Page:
In MasterViewController.m, hunt for a pragma mark called Table View. You’ll find methods to show how many rows and sections there are, both of which are being read from the fetched results controller. Examine the code to spot some similarities to what we’re doing next.

Add a method called titleForHeaderInSection, it comes up as part of the automatic code completion as soon as you type “- table” (it’s a long list). Here’s what we need to add to it for those section headers to show up:

- (NSString *)tableView:(UITableView *)tableView titleForHeaderInSection:(NSInteger)section {
    
    id  sectionInfo = [self.fetchedResultsController.sections objectAtIndex:section];
    return [sectionInfo name];
}

It’s only two lines of code, but they’re rather long. Here we grab the controller’s current section and call it’s name method, which returns the string we’re looking for (i.e. 18:07, the hour and minute we’d like to use).

Run the app and add a few values to it. On every new minute, a new section is created. When you remove values, empty sections are automatically removed as well.

Further Reading

Demo Project

I’ve got a working demo project on GitHub – feel free to check it out:

iOS Simulator Screen Shot 28 Aug 2015 15.48.03





How to create a searchable UITableView (2014)

In this course I will show you how to create a searchable table view in Xcode 5.1 and iOS 7. The app will also be compatible with iOS 6.

There are six parts in total:

  • Part 1: an overview of what we’d like to achieve
  • Part 2: we’ll build the table view and populate it with dummy data
  • Part 3: hooking up the UISearchDisplayController
  • Part 4: displaying search results
  • Part 5: hiding the UISearchBar when the app launches (and activating it with a button)
  • Part 6: hiding the search bar in iOS 6

The first two videos are available to watch for free. You can see the rest of the course (about 35 minutes in total) as a member of this website. Sign up here if you’re interested!

This content is for members only.



How to attach custom actions to an Edit Button Item (or The Dark Secrets of the Edit/Done Button)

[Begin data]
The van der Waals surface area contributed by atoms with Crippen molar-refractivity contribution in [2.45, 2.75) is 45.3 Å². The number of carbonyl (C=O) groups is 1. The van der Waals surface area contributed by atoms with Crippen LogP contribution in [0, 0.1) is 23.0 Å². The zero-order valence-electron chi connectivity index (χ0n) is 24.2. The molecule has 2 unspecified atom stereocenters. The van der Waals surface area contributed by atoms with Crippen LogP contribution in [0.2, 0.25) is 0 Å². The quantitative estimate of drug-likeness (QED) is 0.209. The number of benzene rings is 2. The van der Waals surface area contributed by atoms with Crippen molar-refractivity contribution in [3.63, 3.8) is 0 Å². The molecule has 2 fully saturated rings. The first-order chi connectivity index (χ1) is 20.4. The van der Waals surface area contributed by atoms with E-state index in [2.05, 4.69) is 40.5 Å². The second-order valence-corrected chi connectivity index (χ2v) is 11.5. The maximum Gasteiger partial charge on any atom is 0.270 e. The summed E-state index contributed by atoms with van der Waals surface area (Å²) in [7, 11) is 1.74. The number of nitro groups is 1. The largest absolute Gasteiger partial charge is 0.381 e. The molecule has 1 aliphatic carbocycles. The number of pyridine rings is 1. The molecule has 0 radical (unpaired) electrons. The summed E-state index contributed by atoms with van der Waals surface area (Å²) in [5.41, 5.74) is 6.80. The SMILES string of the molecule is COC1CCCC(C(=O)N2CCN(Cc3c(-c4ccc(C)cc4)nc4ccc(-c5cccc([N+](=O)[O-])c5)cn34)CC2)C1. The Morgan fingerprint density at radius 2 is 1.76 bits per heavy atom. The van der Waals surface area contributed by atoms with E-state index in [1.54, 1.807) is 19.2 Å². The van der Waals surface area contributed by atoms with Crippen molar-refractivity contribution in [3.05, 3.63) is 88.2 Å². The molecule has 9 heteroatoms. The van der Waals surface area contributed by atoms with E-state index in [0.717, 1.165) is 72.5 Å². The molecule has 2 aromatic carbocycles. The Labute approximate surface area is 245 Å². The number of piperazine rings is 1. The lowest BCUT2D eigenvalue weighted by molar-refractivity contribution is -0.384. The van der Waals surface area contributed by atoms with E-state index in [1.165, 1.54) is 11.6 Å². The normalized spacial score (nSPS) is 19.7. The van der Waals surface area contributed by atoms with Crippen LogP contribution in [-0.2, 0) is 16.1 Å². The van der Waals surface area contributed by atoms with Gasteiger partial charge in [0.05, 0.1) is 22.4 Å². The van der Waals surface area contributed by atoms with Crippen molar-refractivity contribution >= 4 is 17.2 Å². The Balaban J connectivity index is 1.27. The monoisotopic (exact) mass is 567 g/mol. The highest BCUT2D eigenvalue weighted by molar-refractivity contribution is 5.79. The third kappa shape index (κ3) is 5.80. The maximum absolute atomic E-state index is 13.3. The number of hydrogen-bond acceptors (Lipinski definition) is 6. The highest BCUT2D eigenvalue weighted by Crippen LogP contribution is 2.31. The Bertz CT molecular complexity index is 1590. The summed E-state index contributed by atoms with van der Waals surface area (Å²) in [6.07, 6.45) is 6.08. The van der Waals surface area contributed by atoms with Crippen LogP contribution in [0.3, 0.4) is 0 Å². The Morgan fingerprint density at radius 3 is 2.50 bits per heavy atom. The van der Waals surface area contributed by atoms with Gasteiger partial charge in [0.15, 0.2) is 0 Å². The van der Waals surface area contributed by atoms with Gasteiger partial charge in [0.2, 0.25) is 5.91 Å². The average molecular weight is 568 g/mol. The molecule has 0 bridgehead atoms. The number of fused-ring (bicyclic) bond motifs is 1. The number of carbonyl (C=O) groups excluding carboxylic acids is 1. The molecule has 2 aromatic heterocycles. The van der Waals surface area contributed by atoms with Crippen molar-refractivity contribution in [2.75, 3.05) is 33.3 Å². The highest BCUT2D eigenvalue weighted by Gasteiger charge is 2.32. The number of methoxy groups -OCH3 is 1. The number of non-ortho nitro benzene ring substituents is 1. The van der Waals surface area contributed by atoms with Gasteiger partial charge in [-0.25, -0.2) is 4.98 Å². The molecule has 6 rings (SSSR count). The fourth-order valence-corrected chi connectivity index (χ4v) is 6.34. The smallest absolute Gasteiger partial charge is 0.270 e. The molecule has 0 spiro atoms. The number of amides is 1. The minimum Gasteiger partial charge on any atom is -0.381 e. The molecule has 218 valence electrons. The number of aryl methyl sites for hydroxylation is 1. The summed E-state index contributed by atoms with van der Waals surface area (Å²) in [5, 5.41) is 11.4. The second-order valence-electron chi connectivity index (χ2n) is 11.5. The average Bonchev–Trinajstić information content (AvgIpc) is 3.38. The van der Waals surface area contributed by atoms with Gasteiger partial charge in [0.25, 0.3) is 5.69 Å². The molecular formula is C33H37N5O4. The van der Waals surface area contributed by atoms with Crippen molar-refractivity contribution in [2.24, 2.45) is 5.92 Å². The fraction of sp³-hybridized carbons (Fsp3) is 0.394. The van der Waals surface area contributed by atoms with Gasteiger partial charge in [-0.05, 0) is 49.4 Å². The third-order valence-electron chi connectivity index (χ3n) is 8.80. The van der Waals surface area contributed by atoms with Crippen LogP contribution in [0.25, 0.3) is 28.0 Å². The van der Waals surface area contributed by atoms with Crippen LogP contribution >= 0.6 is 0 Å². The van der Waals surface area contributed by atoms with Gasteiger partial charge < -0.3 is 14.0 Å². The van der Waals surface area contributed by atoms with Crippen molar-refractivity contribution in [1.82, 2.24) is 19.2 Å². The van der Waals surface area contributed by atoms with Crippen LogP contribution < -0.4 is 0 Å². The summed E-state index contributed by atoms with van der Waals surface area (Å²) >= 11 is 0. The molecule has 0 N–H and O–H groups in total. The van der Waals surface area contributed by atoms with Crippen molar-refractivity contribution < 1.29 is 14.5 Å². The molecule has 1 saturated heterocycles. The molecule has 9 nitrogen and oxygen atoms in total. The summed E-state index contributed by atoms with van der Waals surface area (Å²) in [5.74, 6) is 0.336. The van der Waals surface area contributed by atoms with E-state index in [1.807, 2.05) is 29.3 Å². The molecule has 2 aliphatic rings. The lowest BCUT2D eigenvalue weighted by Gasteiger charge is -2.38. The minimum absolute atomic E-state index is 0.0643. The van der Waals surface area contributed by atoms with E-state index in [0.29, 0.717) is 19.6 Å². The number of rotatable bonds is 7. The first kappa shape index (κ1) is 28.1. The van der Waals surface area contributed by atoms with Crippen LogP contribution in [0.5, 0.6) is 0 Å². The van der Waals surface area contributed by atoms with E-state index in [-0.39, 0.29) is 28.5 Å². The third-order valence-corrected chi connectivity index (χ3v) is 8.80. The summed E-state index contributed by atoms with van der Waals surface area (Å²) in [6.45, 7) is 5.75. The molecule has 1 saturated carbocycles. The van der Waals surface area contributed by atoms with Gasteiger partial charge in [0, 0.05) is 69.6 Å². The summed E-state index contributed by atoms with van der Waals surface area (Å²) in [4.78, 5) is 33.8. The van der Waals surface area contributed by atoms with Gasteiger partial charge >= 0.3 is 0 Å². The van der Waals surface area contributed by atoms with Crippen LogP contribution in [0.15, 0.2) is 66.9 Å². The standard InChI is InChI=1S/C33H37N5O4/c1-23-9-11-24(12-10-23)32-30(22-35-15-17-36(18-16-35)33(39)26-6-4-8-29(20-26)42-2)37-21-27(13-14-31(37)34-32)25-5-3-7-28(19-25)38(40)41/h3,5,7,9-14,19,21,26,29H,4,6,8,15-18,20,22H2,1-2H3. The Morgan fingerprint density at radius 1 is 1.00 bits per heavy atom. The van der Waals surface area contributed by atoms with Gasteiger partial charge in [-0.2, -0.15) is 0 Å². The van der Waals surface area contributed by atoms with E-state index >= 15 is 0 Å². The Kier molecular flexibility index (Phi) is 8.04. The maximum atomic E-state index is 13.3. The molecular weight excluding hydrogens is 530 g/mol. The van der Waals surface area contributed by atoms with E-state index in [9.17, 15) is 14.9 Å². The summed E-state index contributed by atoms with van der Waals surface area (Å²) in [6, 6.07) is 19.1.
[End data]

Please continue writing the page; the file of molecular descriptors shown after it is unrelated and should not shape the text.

You can create an editButtonItem in a UITableViewController like this:

- (void)viewDidLoad
{
    [super viewDidLoad];
    self.navigationItem.leftBarButtonItem = self.editButtonItem;
}

If your view controller is embedded into a navigation controller, an edit/done button will show up and you can toggle its state by pressing it.

Edit-Done

That’s great, but it takes a deeper understanding of how this happens to make full use of it in your own projects.

What this button actually does is set the “editing” property of your view controller to YES or NO. If it’s YES, the button turns into “Done” (and equivalent translations), and if it’s NO then it turns into “Edit”. You won’t notice this on a standard view controller, but on derivatives (such as a UITableViewController) this has a substantial effect: the table view enters edit mode and changes appearance.

You can therefore test the state of the button by querying your view controller:

    if (self.editing) {
        // we're in edit mode
        
    } else {
        // we're not in edit mode
        
    }

But that’s not an action, that’s just a test. If you’d like for something to happen when that edit button is pressed, you must override the following function which is called every time that button is pressed:

- (void)setEditing:(BOOL)editing animated:(BOOL)animated {
    
    // overriding this method means we can attach custom functions to the button
    [super setEditing:editing animated:animated];
    
    // attaching custom actions here
    if (editing) {
        // we're in edit mode
        
    } else {
        // we're not in edit mode
        
    }
}

This method is called by the table view when that button is pressed. We’re calling the super method first, then add our own bits at the end. You can also call this method from anywhere and put the table view into or out of edit mode like so:

[self setEditing:NO animated:YES];